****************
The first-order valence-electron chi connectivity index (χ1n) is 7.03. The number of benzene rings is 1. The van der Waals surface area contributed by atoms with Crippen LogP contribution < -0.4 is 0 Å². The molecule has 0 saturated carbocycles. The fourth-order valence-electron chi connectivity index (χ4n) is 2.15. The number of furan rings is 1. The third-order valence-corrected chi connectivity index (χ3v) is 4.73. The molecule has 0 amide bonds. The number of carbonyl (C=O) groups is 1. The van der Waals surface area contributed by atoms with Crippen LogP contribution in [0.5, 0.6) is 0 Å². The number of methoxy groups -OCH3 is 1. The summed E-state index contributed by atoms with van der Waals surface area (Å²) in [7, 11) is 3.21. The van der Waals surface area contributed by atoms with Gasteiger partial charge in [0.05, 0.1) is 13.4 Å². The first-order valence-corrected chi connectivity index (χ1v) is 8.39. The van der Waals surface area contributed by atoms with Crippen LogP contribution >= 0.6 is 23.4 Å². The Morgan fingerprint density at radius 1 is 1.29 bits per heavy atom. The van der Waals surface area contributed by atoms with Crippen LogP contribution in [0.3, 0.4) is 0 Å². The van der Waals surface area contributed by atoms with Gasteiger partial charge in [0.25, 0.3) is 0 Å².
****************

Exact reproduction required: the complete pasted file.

The first-order valence-electron chi connectivity index (χ1n) is 7.03. The number of benzene rings is 1. The van der Waals surface area contributed by atoms with Crippen LogP contribution < -0.4 is 0 Å². The molecule has 0 saturated carbocycles. The fourth-order valence-electron chi connectivity index (χ4n) is 2.15. The number of furan rings is 1. The third-order valence-corrected chi connectivity index (χ3v) is 4.73. The molecule has 0 amide bonds. The number of carbonyl (C=O) groups is 1. The van der Waals surface area contributed by atoms with Crippen LogP contribution in [0.5, 0.6) is 0 Å². The number of methoxy groups -OCH3 is 1. The summed E-state index contributed by atoms with van der Waals surface area (Å²) in [7, 11) is 3.21. The van der Waals surface area contributed by atoms with Gasteiger partial charge in [0.05, 0.1) is 13.4 Å². The first-order valence-corrected chi connectivity index (χ1v) is 8.39. The van der Waals surface area contributed by atoms with Crippen LogP contribution >= 0.6 is 23.4 Å². The Morgan fingerprint density at radius 1 is 1.29 bits per heavy atom. The van der Waals surface area contributed by atoms with Crippen LogP contribution in [0.3, 0.4) is 0 Å². The van der Waals surface area contributed by atoms with Gasteiger partial charge in [0.25, 0.3) is 0 Å².